The company’s business model is built on charging content providers, such as Netflix or Amazon, rather than MNOs. “If we can get to 400 or 500 sites in the next five years, that will still be a small piece of the mobile edge compute market but an important piece, especially for the MNOs. We are relieving backhaul, improving customer experience, reducing churn, improving flexibility in their network architecture, all of that,” he says. “But our model doesn’t even take into account charging them anything. We are giving them access to the gold we are bringing in from the content guys.”

The TTX technology is still undergoing lab tests, but the company already has a production site on order from an undisclosed customer that it hopes to have up and running by the end of 2017. The aim is to then do a proof of concept deployment in early 2018 and run it for 60 or 90 days to get sufficient data to perfect the technology.

Schneider Containers

As well as its proprietary TTX, container or micro data centers are also core to EdgeMicro’s business model. There are different definitions of what constitutes a micro data center, but the startup has licensed Schneider’s containerized data centers, a product line the infrastructure giant added to its portfolio when it bought AST Modular in 2014.

The micro data centers will hold up to six rack at between 6kW and 8kW per rack. There will N+1 cooling but only N power. “We believe the redundancy will be built into the network and the software and not into the facility,” says Pettine. The solution will use in-row UPS instead of “monolithic” UPS. “We don’t want a failure that will bring down the whole container. If one of the 10kVA UPS in-rack goes out, then you have a two-day SLA, so you pull that out and put another in. Everything will be remotely monitored and some remote-hands for the UPS and server replacement.”

EdgeMicro may also use some of Schneider’s smaller-form factor single-rack micro data center designs – known as SmartBunkers – in urban locations where space is tight. “The smart bunker is down there in case we get into urban environments. That could be a rooftop or an existing building,” says Pettine.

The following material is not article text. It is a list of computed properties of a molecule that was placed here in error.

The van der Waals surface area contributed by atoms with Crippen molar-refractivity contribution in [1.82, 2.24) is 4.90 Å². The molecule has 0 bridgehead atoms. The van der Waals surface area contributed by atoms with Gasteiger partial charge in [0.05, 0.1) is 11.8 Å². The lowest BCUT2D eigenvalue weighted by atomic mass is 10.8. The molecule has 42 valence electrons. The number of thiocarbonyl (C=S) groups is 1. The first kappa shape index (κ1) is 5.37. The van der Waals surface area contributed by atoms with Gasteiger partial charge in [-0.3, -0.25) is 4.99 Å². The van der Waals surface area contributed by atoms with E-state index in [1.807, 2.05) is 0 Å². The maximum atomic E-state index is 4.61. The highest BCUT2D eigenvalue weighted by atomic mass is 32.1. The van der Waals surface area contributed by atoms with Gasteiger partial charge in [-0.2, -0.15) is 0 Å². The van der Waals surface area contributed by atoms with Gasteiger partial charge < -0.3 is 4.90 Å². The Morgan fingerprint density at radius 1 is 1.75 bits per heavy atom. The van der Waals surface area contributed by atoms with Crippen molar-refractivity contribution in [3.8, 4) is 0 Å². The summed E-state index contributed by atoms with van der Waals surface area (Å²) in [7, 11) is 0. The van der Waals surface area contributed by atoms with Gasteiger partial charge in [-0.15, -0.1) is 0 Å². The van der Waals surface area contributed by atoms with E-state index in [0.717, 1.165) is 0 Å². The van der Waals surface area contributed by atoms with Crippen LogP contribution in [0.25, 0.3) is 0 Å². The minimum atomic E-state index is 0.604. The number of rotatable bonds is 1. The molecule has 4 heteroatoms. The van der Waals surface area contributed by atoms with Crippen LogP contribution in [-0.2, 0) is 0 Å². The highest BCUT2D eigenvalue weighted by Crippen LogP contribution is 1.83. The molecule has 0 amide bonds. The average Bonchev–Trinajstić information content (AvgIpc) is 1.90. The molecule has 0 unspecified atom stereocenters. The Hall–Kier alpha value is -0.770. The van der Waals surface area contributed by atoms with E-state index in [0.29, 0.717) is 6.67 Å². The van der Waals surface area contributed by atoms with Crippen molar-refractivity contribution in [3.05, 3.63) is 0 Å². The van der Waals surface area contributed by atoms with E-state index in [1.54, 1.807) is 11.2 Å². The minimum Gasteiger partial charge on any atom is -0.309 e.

The Obstacles

The biggest immediate issue the company faces is finding locations. “Right now the bottleneck is site selection. You have to look at the power, how many tenants on that power, and how many eyeballs are being served,” says Pettine. “Even if someone gave us $50 million right now and said go out and put up 100 of these as fast as you can, it would take us two years just to find the sites.”

Another impediment could come in terms of competition from established players, such as EdgeConneX, that are building out in much bigger units of capacity but also work closely with MNOs and tower owners. Pettine argues that despite the big potential the market isn’t sufficient yet to interest EdgeConneX or other large colocation providers. “We are talking about 30kW of capacity at once. At $300 per kW you are roughly at $120K per year per site. You have got to put a bunch of sites up for that to move the needle for any of these colo guys, including EdgeConneX.”

EdgeMicro has received non-equity funding to date but is looking to complete a $13.5 million investment round in the near future. “That is about $3 million to get all of the staff on board for 18 months and then approximately $10 million to put up 30 sites in the next 18 months,” says Pettine. “That equates to around $280,000 per site all in, which includes the TTX appliance.” The appliance costs about $60,000.

EdgeMicro is still at an early stage, so it remains to be seen whether it will deliver on its ambitions. It is clear however that not even taking into account the potential growth of IoT devices at the edge – which could be explosive – the content delivery opportunity around 4G and eventually 5G will open up all sorts of new opportunities for established players but also new entrants.